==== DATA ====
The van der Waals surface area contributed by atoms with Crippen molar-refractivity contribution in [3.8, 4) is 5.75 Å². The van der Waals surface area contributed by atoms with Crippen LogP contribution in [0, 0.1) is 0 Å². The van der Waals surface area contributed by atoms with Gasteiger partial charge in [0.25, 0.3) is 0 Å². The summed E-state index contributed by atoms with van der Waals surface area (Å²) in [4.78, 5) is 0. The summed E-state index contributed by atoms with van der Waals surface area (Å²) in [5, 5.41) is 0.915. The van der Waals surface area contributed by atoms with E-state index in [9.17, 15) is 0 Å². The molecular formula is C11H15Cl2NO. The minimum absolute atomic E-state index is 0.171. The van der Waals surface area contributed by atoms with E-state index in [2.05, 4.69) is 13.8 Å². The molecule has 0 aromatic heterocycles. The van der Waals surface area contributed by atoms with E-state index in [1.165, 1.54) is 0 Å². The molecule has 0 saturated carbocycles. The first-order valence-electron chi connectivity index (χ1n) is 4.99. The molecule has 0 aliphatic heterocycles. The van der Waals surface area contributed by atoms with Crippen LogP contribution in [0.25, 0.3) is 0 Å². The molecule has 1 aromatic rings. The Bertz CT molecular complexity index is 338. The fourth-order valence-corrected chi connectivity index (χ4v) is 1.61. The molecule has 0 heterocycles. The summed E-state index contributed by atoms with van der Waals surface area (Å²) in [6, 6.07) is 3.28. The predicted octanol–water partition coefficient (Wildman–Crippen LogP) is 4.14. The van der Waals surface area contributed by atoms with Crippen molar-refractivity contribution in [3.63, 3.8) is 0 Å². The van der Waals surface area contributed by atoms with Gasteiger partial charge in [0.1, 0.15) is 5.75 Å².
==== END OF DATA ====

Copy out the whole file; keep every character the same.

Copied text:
The van der Waals surface area contributed by atoms with Crippen molar-refractivity contribution in [3.8, 4) is 5.75 Å². The van der Waals surface area contributed by atoms with Crippen LogP contribution in [0, 0.1) is 0 Å². The van der Waals surface area contributed by atoms with Gasteiger partial charge in [0.25, 0.3) is 0 Å². The summed E-state index contributed by atoms with van der Waals surface area (Å²) in [4.78, 5) is 0. The summed E-state index contributed by atoms with van der Waals surface area (Å²) in [5, 5.41) is 0.915. The van der Waals surface area contributed by atoms with E-state index in [9.17, 15) is 0 Å². The molecular formula is C11H15Cl2NO. The minimum absolute atomic E-state index is 0.171. The van der Waals surface area contributed by atoms with E-state index in [2.05, 4.69) is 13.8 Å². The molecule has 0 aromatic heterocycles. The van der Waals surface area contributed by atoms with E-state index in [1.165, 1.54) is 0 Å². The molecule has 0 saturated carbocycles. The first-order valence-electron chi connectivity index (χ1n) is 4.99. The molecule has 0 aliphatic heterocycles. The van der Waals surface area contributed by atoms with Crippen LogP contribution in [0.25, 0.3) is 0 Å². The molecule has 1 aromatic rings. The Bertz CT molecular complexity index is 338. The fourth-order valence-corrected chi connectivity index (χ4v) is 1.61. The molecule has 0 heterocycles. The summed E-state index contributed by atoms with van der Waals surface area (Å²) in [6, 6.07) is 3.28. The predicted octanol–water partition coefficient (Wildman–Crippen LogP) is 4.14. The van der Waals surface area contributed by atoms with Crippen molar-refractivity contribution in [3.63, 3.8) is 0 Å². The van der Waals surface area contributed by atoms with Gasteiger partial charge in [0.1, 0.15) is 5.75 Å².